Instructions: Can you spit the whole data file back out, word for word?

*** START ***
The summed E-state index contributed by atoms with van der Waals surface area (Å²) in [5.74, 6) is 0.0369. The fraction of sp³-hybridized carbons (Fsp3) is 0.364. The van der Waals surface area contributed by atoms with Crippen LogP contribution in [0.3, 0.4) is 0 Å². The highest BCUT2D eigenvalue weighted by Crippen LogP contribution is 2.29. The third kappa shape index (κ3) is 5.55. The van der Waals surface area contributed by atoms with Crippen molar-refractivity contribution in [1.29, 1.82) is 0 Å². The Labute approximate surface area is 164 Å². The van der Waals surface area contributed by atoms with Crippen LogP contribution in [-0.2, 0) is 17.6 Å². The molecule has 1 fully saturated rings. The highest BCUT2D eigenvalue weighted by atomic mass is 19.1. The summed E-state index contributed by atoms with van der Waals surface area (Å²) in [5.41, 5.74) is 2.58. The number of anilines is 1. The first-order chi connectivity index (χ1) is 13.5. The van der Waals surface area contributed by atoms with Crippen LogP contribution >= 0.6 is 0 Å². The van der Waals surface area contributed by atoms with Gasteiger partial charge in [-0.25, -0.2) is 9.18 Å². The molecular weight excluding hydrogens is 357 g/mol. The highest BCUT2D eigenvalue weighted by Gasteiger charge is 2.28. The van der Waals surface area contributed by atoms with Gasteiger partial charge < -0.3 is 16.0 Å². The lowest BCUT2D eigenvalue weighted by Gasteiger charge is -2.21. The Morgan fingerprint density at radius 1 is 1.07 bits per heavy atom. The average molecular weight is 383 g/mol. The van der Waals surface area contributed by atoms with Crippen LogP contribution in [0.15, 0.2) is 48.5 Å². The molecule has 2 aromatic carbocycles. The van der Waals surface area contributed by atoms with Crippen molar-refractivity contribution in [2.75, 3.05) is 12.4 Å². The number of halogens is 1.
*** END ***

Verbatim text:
The summed E-state index contributed by atoms with van der Waals surface area (Å²) in [5.74, 6) is 0.0369. The fraction of sp³-hybridized carbons (Fsp3) is 0.364. The van der Waals surface area contributed by atoms with Crippen LogP contribution in [0.3, 0.4) is 0 Å². The highest BCUT2D eigenvalue weighted by Crippen LogP contribution is 2.29. The third kappa shape index (κ3) is 5.55. The van der Waals surface area contributed by atoms with Crippen molar-refractivity contribution in [1.29, 1.82) is 0 Å². The Labute approximate surface area is 164 Å². The van der Waals surface area contributed by atoms with Crippen LogP contribution in [-0.2, 0) is 17.6 Å². The molecule has 1 fully saturated rings. The highest BCUT2D eigenvalue weighted by atomic mass is 19.1. The summed E-state index contributed by atoms with van der Waals surface area (Å²) in [5.41, 5.74) is 2.58. The number of anilines is 1. The first-order chi connectivity index (χ1) is 13.5. The van der Waals surface area contributed by atoms with Crippen LogP contribution >= 0.6 is 0 Å². The van der Waals surface area contributed by atoms with Gasteiger partial charge in [-0.25, -0.2) is 9.18 Å². The molecular weight excluding hydrogens is 357 g/mol. The highest BCUT2D eigenvalue weighted by Gasteiger charge is 2.28. The van der Waals surface area contributed by atoms with Gasteiger partial charge < -0.3 is 16.0 Å². The lowest BCUT2D eigenvalue weighted by Gasteiger charge is -2.21. The Morgan fingerprint density at radius 1 is 1.07 bits per heavy atom. The average molecular weight is 383 g/mol. The van der Waals surface area contributed by atoms with Crippen LogP contribution in [0.15, 0.2) is 48.5 Å². The molecule has 2 aromatic carbocycles. The van der Waals surface area contributed by atoms with Crippen molar-refractivity contribution in [2.75, 3.05) is 12.4 Å². The number of halogens is 1.